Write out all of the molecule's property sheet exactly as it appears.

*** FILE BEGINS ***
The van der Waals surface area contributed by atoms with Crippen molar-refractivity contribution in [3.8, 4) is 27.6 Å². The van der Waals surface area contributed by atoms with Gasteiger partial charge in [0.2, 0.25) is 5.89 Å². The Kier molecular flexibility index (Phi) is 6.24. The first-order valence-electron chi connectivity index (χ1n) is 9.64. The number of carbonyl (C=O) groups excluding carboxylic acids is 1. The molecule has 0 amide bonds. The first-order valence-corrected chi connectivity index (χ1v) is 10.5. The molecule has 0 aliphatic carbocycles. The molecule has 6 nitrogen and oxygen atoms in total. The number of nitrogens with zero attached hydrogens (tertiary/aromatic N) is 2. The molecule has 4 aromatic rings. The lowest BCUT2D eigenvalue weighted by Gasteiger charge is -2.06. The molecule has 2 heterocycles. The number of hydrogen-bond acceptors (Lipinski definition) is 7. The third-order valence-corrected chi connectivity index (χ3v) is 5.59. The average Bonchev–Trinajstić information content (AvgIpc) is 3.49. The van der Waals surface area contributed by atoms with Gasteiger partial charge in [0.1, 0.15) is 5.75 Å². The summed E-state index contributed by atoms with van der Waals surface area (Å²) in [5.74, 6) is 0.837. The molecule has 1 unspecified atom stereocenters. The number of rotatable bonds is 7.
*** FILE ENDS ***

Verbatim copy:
The van der Waals surface area contributed by atoms with Crippen molar-refractivity contribution in [3.8, 4) is 27.6 Å². The van der Waals surface area contributed by atoms with Gasteiger partial charge in [0.2, 0.25) is 5.89 Å². The Kier molecular flexibility index (Phi) is 6.24. The first-order valence-electron chi connectivity index (χ1n) is 9.64. The number of carbonyl (C=O) groups excluding carboxylic acids is 1. The molecule has 0 amide bonds. The first-order valence-corrected chi connectivity index (χ1v) is 10.5. The molecule has 0 aliphatic carbocycles. The molecule has 6 nitrogen and oxygen atoms in total. The number of nitrogens with zero attached hydrogens (tertiary/aromatic N) is 2. The molecule has 4 aromatic rings. The lowest BCUT2D eigenvalue weighted by Gasteiger charge is -2.06. The molecule has 2 heterocycles. The number of hydrogen-bond acceptors (Lipinski definition) is 7. The third-order valence-corrected chi connectivity index (χ3v) is 5.59. The average Bonchev–Trinajstić information content (AvgIpc) is 3.49. The van der Waals surface area contributed by atoms with Gasteiger partial charge in [0.1, 0.15) is 5.75 Å². The summed E-state index contributed by atoms with van der Waals surface area (Å²) in [5.74, 6) is 0.837. The molecule has 1 unspecified atom stereocenters. The number of rotatable bonds is 7.